DMs Guild Review – A Manse of a Special Purpose

A tier 3 dungeon crawl through a mansion transformed by multiple planar incursions.

DMs Guild review

A review copy of “A Manse of Special Purpose” was provided by the publisher. Find more DMs Guild Reviews on my website and YouTube channel.

Support my work by using affiliate links for shopping and pledging via Patreon.

Designed by: Jake Friday

I rarely go out to a seafood restaurant (wife isn’t a fan), but when I do (and there’s no pandemic), I like to order a sampler that combines several different entrees. A Manse of Special Purpose is like ordering the sampler at the D&D planar restaurant.

A nobleman researcher has bitten off more than they can chew, unleashing a multi-planar catastrophe on their mansion and all their inhabitants in this tier 3 adventure.

The 24-page adventure could possibly be played as a long-ish one-shot. There’s not a lot of combat, and the entire adventure takes place in and around the titular Anchorin Manse.

The premise is one I’ve seen many times before (as recently as The Mansion of Duke Brago): noble man does dark things, dooming their family and their home until some adventurers come along to set things right.

A Manse of Special Purpose avoids the usual undead haunting, instead using a custom new eldritch being, along with all the major non-elemental planes of the D&D universe.

Unfortunately the dungeon is designed as entirely theater of the mind – no maps whatsoever. I’m never a fan of this method. A normal map may have been impossible due to the surreal nature of the mansion and the rooms within, but maps of individual rooms would have been very helpful, at least as DMs visual aids. Worse still, the product is nearly devoid of any kind of artwork.

dms guild review

The adventure focuses more on immersion, mood, and story-telling than a traditional dungeon crawl. Each room of the mansion features a unique scene from a different realm for the party to deal with, such as the vampire mother wanting to save her child from a magical deathtrap in the Shadowfell dining room, a pit fiend looking to make a deal in the Nine Hells game room, and a magnetized lab partially invaded by the realm of Mechanus.

The player characters can visit the rooms in any order, with the goal of collecting certain items to unlock the final area, including meeting with the decapitated but still living head of the person who caused all this.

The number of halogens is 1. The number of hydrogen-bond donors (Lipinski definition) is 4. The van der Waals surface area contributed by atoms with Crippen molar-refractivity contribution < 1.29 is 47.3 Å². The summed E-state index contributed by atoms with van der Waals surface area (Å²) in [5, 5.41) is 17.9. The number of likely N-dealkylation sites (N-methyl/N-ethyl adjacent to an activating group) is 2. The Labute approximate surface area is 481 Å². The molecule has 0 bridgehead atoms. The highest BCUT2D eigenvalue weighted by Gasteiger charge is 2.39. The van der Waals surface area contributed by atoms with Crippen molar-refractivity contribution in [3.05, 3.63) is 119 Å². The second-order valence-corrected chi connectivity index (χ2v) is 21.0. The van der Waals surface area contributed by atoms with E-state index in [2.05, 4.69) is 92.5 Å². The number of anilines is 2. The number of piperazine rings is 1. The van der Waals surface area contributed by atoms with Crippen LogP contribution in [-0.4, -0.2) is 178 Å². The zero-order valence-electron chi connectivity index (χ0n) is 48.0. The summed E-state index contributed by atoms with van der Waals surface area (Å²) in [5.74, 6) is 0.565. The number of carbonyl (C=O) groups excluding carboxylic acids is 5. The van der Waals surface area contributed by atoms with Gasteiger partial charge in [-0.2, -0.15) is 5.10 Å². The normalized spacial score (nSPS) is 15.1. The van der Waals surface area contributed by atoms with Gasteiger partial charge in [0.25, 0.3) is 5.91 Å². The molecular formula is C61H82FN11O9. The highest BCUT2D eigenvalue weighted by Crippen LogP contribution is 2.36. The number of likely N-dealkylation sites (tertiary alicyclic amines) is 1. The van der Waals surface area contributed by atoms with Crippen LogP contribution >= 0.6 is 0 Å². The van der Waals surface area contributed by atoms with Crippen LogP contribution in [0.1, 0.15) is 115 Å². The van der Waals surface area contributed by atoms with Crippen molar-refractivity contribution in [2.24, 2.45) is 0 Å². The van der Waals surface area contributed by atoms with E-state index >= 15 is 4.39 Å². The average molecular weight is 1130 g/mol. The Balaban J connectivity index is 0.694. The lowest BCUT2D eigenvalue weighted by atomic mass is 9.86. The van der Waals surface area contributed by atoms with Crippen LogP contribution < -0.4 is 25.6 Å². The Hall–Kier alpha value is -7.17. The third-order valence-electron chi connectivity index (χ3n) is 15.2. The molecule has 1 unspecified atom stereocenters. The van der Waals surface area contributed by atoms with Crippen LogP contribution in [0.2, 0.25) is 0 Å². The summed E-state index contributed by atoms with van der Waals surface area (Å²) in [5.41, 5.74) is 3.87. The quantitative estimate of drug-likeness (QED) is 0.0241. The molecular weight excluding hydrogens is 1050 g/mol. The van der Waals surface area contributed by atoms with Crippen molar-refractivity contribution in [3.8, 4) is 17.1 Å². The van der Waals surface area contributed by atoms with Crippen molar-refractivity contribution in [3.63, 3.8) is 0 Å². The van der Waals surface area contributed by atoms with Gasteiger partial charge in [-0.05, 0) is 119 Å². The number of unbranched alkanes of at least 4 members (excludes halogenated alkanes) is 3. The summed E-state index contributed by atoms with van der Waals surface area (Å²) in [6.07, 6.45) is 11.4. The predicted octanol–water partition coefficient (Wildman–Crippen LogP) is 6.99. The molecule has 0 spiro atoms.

The final boss fight with a being known as The Sentience looks incredibly cool. It possesses Legendary Actions that include using a PC’s own resource-costing abilities (like Channel Divinity), and tethering their life force to that of a PC. When low on health, the Sentience can abandon its host body and try to attach to a PC, possibly severing their head in the process, though they’re still alive. Hope you have some Verbal-only spells prepared!

There are lots of clues for players to discover, survivors to talk to, and puzzles to solve – though I’m still scratching my head over the math-based puzzle near the end. The adventure isn’t bogged down by random combat encounters or empty rooms. Everything is placed for a specific purpose that propels the story forward, even if it’s a story we’ve heard several times before.

Pros:

  • Excellent balance of exploration, role-playing, and combat.
  • Fun use of different planar realms and beings from D&D lore.
  • Epic final boss with unique abilities and stages.

Cons:

  • No artwork.
  • No maps.

The Verdict: Featuring an immersive dungeon full of memorable encounters, A Manse of Special Purpose is the appetizer sampler of extra-planar adventures.

A review copy of “A Manse of Special Purpose” was provided by the publisher. Find more DMs Guild Reviews on my website and YouTube channel.

Support my work by using affiliate links for shopping and pledging via Patreon.

Author: roguewatson

Freelance Writer

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